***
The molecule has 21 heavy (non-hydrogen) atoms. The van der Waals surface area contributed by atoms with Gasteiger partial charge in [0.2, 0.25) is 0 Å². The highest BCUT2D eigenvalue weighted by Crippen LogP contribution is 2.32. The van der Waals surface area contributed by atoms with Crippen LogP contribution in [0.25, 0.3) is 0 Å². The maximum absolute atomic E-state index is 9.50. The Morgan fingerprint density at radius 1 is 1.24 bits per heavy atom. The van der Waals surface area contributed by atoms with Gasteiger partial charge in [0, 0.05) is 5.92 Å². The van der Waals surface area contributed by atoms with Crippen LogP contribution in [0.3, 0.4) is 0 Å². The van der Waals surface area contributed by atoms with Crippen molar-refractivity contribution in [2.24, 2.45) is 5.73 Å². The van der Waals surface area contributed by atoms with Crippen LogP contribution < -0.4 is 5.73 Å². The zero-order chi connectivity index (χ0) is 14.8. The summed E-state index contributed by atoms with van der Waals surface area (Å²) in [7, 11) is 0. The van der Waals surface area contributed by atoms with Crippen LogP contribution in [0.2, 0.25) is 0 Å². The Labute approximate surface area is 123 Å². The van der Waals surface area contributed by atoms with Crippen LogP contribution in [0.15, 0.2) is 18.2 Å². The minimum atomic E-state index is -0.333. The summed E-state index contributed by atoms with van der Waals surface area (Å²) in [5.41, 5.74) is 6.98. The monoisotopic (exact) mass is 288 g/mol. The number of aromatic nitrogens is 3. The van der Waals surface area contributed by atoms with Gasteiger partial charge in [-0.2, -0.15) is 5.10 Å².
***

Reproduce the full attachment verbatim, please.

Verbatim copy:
The molecule has 21 heavy (non-hydrogen) atoms. The van der Waals surface area contributed by atoms with Gasteiger partial charge in [0.2, 0.25) is 0 Å². The highest BCUT2D eigenvalue weighted by Crippen LogP contribution is 2.32. The van der Waals surface area contributed by atoms with Crippen LogP contribution in [0.25, 0.3) is 0 Å². The maximum absolute atomic E-state index is 9.50. The Morgan fingerprint density at radius 1 is 1.24 bits per heavy atom. The van der Waals surface area contributed by atoms with Gasteiger partial charge in [0, 0.05) is 5.92 Å². The van der Waals surface area contributed by atoms with Crippen LogP contribution in [0.3, 0.4) is 0 Å². The van der Waals surface area contributed by atoms with Crippen molar-refractivity contribution in [2.24, 2.45) is 5.73 Å². The van der Waals surface area contributed by atoms with Crippen LogP contribution < -0.4 is 5.73 Å². The zero-order chi connectivity index (χ0) is 14.8. The summed E-state index contributed by atoms with van der Waals surface area (Å²) in [7, 11) is 0. The van der Waals surface area contributed by atoms with Crippen LogP contribution in [0.2, 0.25) is 0 Å². The Labute approximate surface area is 123 Å². The van der Waals surface area contributed by atoms with Crippen LogP contribution in [0.15, 0.2) is 18.2 Å². The minimum atomic E-state index is -0.333. The summed E-state index contributed by atoms with van der Waals surface area (Å²) in [5.41, 5.74) is 6.98. The monoisotopic (exact) mass is 288 g/mol. The number of aromatic nitrogens is 3. The van der Waals surface area contributed by atoms with Gasteiger partial charge in [-0.2, -0.15) is 5.10 Å².